MONTVALE, N.J. — Joseph B. Flavin, who directed the transformation of the Singer Co. from a venerated sewing-machine manufacturer into a jet-age defense contractor, has died after a brief illness. He was 58.
Flavin, chairman and chief executive of the company, became ill at his New Canaan, Conn., home Wednesday as he was beginning his daily commute to Singer offices in Montvale, N.J. He was pronounced dead a short time later at an area hospital, said Singer spokesman Thomas Elliot.
The spokesman said only that death was attributable to a "short illness."
Hours later, Singer's board of directors elected William F. Schmied to succeed Flavin, who had run the company since 1980.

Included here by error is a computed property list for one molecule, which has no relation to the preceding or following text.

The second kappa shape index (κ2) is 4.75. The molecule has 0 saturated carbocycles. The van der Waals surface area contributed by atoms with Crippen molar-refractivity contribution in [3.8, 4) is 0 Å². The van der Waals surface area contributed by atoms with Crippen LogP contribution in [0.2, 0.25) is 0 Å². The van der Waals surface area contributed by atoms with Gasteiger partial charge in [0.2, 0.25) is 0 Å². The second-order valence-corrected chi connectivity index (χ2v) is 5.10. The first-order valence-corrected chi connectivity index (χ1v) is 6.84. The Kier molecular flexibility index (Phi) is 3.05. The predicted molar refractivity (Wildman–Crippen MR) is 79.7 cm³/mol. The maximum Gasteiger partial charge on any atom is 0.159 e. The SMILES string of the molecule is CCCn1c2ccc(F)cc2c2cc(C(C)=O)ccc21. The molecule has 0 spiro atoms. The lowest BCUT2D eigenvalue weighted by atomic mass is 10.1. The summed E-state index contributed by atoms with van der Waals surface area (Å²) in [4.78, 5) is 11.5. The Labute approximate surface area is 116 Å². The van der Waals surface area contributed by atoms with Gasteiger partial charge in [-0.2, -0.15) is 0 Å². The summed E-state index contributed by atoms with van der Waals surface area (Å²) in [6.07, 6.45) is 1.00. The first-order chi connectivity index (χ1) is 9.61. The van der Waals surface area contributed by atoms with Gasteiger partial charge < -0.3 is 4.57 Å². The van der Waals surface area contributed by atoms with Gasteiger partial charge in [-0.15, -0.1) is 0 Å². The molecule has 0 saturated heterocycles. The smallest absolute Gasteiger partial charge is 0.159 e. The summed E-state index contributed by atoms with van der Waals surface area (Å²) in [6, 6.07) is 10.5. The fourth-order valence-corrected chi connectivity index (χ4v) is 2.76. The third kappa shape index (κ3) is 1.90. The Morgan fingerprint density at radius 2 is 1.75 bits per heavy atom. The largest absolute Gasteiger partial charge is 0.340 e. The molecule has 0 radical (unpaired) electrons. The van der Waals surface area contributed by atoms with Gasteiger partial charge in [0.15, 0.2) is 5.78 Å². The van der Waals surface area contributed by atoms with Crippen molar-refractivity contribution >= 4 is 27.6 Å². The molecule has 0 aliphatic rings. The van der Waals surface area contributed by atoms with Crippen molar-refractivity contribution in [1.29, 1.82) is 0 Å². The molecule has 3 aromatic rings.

Under Flavin, who joined Singer in 1967, the company gradually pulled away from the sewing and furniture businesses it once dominated, choosing instead to concentrate on aerospace products which now account for more than 80% of the company's revenues.
For more than 100 years after its founding in 1851, Singer was a major manufacturer of sewing machines, dining tables and bedroom sets. It entered the aerospace electronics business in 1968 by acquiring General Precision Equipment.